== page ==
Photo Simeon Berg/Flickr
On Feb. 13, middle school students in San Francisco unknowingly consumed medical marijuana products and had to receive medical attention. Officials said legalization is to blame, but the evidence isn’t quite clear.
Stone-faced, flanked by police officers and facing a brace of television cameras and a crowd of parents, San Francisco public school officials on Tuesday announced that students at a middle school had been sickened with a substance — which turned out to be medical marijuana products.
Police and ambulances had responded to a call for help from James Lick Middle School, where ten middle schoolers were “hospitalized with non-life threatening conditions,” according to the San Francisco Chronicle.
At the time of the press conference, it was only known that the students had all ingested some mysterious “substance.” First responders taking note of the kids’ symptoms probably had an inkling, but it would be another day before the truth about substance’s cannabis composure would emerge.
— Jessica Christian (@jachristian) February 13, 2018
Officials are treating this as a very big deal. Parents described the experience as “traumatizing” to their children, in comments to the Chronicle, and school officials are promising action. The offending prankster is still unidentified, and it’s not clear where or from whom he or she obtained the edibles in question.
“This terrible incident is a reminder that we need to not only educate our students appropriately — and SFUSD will make this a priority — but also those who make these products accessible to our youth under 21,” Schoolboard President Hydra Mendoza told the newspaper.
In a broader context, Mendoza’s rhetoric is exaggerated. While most scientists and cannabis advocates agree that unmetered, unsupervised doses of THC are not good for a developing brain or a welcome addition to a school environment, medical cannabis is in schools, at the order of judges. While these medical marijuana child patients are consuming cannabis knowingly and with expert supervision — unlike the ten children in San Francisco, there still is space for medical marijuana on the schoolyard.
In fact, around the same time on Tuesday that San Francisco officials were holding their press conference, one California state senator announced that he had introduced a bill to guarantee children with the right to access their medical marijuana at school. State Senator Jerry Hill’s SB 1127 would give school districts the choice to adopt a rule allowing parents to come administer medical marijuana to their child during the school day.
Nevertheless, the James Lick incident highlighted a growing issue, one that will not go away anytime soon in states that have legalized marijuana.
Kids will occasionally get their hands on the stuff — just as they did before legalization. So what can be done?
Legalization’s sales pitch leaned heavily on the promise that regulated and taxed cannabis would stay away from California’s youth. (As has been said before, the promise “While Protecting Children” was literally part of the legalization campaign committee’s official name.) Drug dealers don’t card, the argument went — but dispensary workers do.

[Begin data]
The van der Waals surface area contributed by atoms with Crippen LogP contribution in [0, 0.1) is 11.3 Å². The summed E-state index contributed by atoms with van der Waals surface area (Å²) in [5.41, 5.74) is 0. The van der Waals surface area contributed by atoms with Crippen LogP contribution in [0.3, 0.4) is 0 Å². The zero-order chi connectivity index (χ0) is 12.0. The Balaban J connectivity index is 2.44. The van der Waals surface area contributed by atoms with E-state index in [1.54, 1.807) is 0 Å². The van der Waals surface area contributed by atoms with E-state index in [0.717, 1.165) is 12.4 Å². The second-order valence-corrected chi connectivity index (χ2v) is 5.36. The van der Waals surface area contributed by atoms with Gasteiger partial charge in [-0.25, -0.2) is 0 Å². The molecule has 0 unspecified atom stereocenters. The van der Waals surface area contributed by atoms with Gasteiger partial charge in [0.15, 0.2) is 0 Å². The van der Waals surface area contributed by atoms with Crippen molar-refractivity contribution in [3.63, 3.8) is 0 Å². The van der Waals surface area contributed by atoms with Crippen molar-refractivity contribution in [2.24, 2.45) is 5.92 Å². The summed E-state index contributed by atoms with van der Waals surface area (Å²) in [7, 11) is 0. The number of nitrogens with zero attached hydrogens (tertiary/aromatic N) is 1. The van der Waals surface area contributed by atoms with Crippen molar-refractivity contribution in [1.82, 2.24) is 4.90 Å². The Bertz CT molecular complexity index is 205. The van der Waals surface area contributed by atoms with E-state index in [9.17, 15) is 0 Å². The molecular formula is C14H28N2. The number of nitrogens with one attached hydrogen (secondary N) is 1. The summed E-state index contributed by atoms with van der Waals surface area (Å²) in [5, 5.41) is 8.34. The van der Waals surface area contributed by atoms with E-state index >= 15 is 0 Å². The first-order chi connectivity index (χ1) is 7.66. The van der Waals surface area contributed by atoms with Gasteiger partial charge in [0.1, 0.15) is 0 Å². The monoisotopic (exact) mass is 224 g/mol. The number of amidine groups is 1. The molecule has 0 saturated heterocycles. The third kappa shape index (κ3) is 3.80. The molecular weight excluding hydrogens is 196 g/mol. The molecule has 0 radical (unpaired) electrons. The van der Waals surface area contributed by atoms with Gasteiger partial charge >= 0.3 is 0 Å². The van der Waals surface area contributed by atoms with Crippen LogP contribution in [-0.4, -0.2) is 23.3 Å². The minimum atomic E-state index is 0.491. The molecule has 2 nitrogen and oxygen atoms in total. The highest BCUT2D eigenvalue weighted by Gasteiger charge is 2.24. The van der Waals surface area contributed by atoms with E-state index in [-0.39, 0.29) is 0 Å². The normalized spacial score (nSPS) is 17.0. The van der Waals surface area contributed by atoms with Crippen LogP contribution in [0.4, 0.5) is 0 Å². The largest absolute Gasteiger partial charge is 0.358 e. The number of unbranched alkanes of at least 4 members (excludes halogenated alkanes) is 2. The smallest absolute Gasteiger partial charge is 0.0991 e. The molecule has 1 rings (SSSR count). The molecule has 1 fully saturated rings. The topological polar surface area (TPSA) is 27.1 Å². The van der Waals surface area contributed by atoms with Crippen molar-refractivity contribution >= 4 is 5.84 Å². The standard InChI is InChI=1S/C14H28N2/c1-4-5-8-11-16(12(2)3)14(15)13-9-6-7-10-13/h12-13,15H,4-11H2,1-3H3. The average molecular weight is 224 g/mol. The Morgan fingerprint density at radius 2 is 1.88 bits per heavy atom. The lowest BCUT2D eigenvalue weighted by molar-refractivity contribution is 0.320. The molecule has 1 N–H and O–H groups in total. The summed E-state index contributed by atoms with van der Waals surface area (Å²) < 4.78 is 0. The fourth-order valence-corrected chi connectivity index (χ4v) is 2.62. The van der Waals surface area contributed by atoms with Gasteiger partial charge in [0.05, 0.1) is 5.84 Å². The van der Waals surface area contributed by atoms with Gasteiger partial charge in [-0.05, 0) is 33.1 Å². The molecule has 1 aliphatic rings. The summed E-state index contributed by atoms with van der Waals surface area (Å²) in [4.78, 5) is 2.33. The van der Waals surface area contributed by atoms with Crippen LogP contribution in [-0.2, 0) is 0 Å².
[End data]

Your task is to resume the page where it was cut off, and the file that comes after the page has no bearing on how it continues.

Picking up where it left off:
Yet in hindsight, legalization’s self-assured promise might have been a bad idea. Nobody can guarantee that kids will never bring cannabis edibles to school and share them with friends and enemies. This was true before California’s legalization era began on Jan. 1.
As per the Chronicle, authorities confiscated at the school a package bearing the words “medical marijuana,” a concept that’s been legal in California for 20 years. Those keeping score at home will note that THC limits in edibles products in California are now lower than ever.
The Chronicle warned that “with the Jan. 1 legalization of recreational marijuana sales to adults upping the accessibility of baked cannabis confections and candy, it could easily happen again.” One parent told the paper, “To my mind, what happened is like a portent of what’s going to happen more and more in schools in California and other states that are making marijuana more accessible.”
But the newspaper did not note that high THC edibles have been available in San Francisco over the counter for most of this millennium, and this is the first time this has happened.
Plus, neither Washington nor Colorado saw increases in youth use after commercial sales of legal recreational cannabis began in those states in 2014.
In an attempt to stop children from accessing cannabis, some officials are considering keeping the price and taxes on cannabis high, so remains difficult to access.
On Feb. 13, across the bay from San Francisco, Berkeley elected officials weighed whether to cut the city’s tax on recreational cannabis. The city currently levies marijuana sales at 10 percent. Added to state-mandated sales, excise and cultivation taxes, eighths of marijuana cost $75 over-the-counter in Berkeley — exorbitant prices that, some experts contend, helps keep the black market in business.
But high taxes are credited with keeping youths away from cigarettes and a tax on beverages with added sugar — the soda tax — is promised to help cut childhood obesity. Keeping taxes on cannabis similarly high “will discourage teen use,” as the authors of an op-ed published in Berkeleyside ahead of the vote argued.
“[W]e know that legalization will only make it easier for those under 21 to access it,” wrote public-health advocate Holly Scheider and condom-manufacturer David Mayer. “The higher tax rate will have the most impact on youth who are price sensitive.”
In presenting their argument, Scheider and Mayer presented no data to support their suppositions that legalization increases youth access, or that expensive over-the-counter cannabis keeps it away from kids. This is probably because — as of yet — there isn’t any.
TELL US, what can officials do to keep kids from consuming cannabis?